The livestock sector emerges as one of the top two or three most significant contributors to the most serious environmental problems, at every scale from local to global. The findings of this report suggest that it should be a major policy focus when dealing with problems of land degradation, climate change and air pollution, water shortage and water pollution and loss of biodiversity. Livestock’s contribution to environmental problems is on a massive scale […]
Factory farmer perspective
Some interesting comments from a factory farmer (note that I don’t find them convincing, but there are some good points that need to be explained or considered when proposing alternatives to factory farming):
In fact, we have a tremendous system. Is it perfect? No. […] And if you find someone who tells you he has a perfect way to feed billions and billions of people, well, you should take a careful look. […] If we go away from it, it may improve the welfare of the animal, it may even be better for the environment, but I don’t want to go back to […] starving people. […] Sure, you could say that people should just eat less meat, but I’ve got news for you: people don’t want to eat less meat. […] What I hate is when consumers act as if farmers want these things, when it’s consumers who tell farmers what to grow. They’ve wanted cheap food. We’ve grown it. […] It’s efficient and that means it’s more sustainable.
We shouldn’t kid ourselves about the number of ethical eating options. There isn’t enough nonfactory pork in the US to serve New York City. Any ethical-meat advocate who is serious is going to be eating a lot of vegetarian fare.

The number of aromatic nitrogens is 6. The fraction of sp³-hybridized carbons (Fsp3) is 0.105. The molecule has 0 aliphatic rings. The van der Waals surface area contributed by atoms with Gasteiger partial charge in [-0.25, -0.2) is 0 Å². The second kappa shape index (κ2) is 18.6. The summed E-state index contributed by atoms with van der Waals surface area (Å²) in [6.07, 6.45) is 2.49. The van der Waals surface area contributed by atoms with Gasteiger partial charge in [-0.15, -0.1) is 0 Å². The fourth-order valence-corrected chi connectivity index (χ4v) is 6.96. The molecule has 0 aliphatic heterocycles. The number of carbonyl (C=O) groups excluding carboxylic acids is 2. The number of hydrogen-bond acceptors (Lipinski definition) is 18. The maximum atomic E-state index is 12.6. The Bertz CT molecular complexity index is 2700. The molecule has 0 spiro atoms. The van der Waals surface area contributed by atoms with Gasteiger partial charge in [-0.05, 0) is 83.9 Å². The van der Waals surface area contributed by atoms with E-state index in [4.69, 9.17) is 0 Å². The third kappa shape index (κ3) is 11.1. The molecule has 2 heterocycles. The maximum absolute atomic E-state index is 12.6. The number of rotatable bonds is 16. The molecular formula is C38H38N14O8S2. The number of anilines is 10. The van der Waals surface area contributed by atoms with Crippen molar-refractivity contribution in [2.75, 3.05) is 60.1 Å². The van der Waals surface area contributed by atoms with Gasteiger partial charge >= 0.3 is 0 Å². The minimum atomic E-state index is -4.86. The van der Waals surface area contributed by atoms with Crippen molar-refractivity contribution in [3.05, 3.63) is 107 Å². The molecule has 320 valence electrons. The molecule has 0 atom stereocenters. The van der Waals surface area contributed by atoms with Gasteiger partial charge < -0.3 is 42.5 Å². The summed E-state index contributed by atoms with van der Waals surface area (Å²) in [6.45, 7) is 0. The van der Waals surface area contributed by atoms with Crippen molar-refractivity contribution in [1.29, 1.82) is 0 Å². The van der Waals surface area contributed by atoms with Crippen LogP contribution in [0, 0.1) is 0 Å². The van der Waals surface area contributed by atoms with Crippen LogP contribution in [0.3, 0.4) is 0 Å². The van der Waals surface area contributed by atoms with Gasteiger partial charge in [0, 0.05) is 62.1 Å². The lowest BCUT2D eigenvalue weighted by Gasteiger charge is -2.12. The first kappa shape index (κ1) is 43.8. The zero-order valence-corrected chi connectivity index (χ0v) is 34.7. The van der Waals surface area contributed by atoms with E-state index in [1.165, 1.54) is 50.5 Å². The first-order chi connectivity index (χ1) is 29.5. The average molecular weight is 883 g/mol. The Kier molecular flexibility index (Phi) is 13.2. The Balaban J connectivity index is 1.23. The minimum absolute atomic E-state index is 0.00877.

Ending factory farming will help prevent deforestation, curb global warming, reduce pollution, save oil reserves, lessen the burden on rural America, decrease human rights abuses, improve public health, and help eliminate the most systematic animal abuse in world history.
A good number of people seem to be tempted to continue supporting factory farms while also buying meat outside that system when it is available. […] Any plan that involves funnelling money to the factory farm won’t end factory farming […] If anyone find in this book encouragement to buy some meat from alternative sources while buying factory farm meat as well, they have found something that isn’t here.
I can’t count the number of times that upon telling someone I am vegetarian, he or she responded by pointing out an inconsistency in my lifestyle or trying to find a flaw in an argument I never made (I have often felt that my vegetarianism matters more to such people than it does to me).
Virtually all of us agree that it matters how we treat animals and the environment, and yet few of us give much thought to our most important relationship to [them]. Odder still, those who do choose to act in accordance to these uncontroversial values by refusing to eat animals […] are often considered marginal or even radical.
It might sound naive to suggest that whether you order a chicken patty or a veggie burger is a profoundly important decision. Then again, it certainly would have sounded fantastic if in the 1950s you were told that where you sat in a restaurant or on a bus could begin to uproot racism.
We can’t plead ignorance, only indifference […] We are the ones of whom it will be fairly asked, What did you do when you learned the truth about eating animals?
It shouldn’t be the consumer’s responsibility to figure out what’s cruel and what’s kind, what’s environmentally destructive and what’s sustainable. Cruel and destructive food products should be illegal. We don’t need the option of buying children’s toys made with lead paint, or aerosols with chlorofluorocarbons, or medicines with unlabelled side effects. And we don’t need the option of buying factory-farmed animals.